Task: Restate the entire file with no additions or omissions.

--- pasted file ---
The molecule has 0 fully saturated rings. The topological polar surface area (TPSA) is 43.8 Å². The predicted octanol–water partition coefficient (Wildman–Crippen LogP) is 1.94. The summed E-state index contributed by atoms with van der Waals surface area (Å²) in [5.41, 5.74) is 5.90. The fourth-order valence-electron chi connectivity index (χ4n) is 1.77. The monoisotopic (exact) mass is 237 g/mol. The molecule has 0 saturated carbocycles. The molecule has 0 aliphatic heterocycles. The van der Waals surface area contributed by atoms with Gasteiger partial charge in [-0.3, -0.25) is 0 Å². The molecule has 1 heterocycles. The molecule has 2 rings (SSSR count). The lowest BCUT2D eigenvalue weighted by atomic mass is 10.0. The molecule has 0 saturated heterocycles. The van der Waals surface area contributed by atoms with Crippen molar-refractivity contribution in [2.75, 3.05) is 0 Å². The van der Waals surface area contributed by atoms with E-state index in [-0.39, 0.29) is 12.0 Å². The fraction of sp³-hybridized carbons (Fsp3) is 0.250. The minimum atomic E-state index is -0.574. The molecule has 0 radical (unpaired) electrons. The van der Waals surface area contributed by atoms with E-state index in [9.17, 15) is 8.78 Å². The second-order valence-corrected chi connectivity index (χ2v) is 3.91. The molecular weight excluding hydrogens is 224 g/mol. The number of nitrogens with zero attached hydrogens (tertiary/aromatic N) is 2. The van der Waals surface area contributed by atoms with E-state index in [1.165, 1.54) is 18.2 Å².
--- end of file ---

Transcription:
The molecule has 0 fully saturated rings. The topological polar surface area (TPSA) is 43.8 Å². The predicted octanol–water partition coefficient (Wildman–Crippen LogP) is 1.94. The summed E-state index contributed by atoms with van der Waals surface area (Å²) in [5.41, 5.74) is 5.90. The fourth-order valence-electron chi connectivity index (χ4n) is 1.77. The monoisotopic (exact) mass is 237 g/mol. The molecule has 0 saturated carbocycles. The molecule has 0 aliphatic heterocycles. The van der Waals surface area contributed by atoms with Gasteiger partial charge in [-0.3, -0.25) is 0 Å². The molecule has 1 heterocycles. The molecule has 2 rings (SSSR count). The lowest BCUT2D eigenvalue weighted by atomic mass is 10.0. The molecule has 0 saturated heterocycles. The van der Waals surface area contributed by atoms with Crippen molar-refractivity contribution in [2.75, 3.05) is 0 Å². The van der Waals surface area contributed by atoms with E-state index in [-0.39, 0.29) is 12.0 Å². The fraction of sp³-hybridized carbons (Fsp3) is 0.250. The minimum atomic E-state index is -0.574. The molecule has 0 radical (unpaired) electrons. The van der Waals surface area contributed by atoms with E-state index in [9.17, 15) is 8.78 Å². The second-order valence-corrected chi connectivity index (χ2v) is 3.91. The molecular weight excluding hydrogens is 224 g/mol. The number of nitrogens with zero attached hydrogens (tertiary/aromatic N) is 2. The van der Waals surface area contributed by atoms with E-state index in [1.165, 1.54) is 18.2 Å².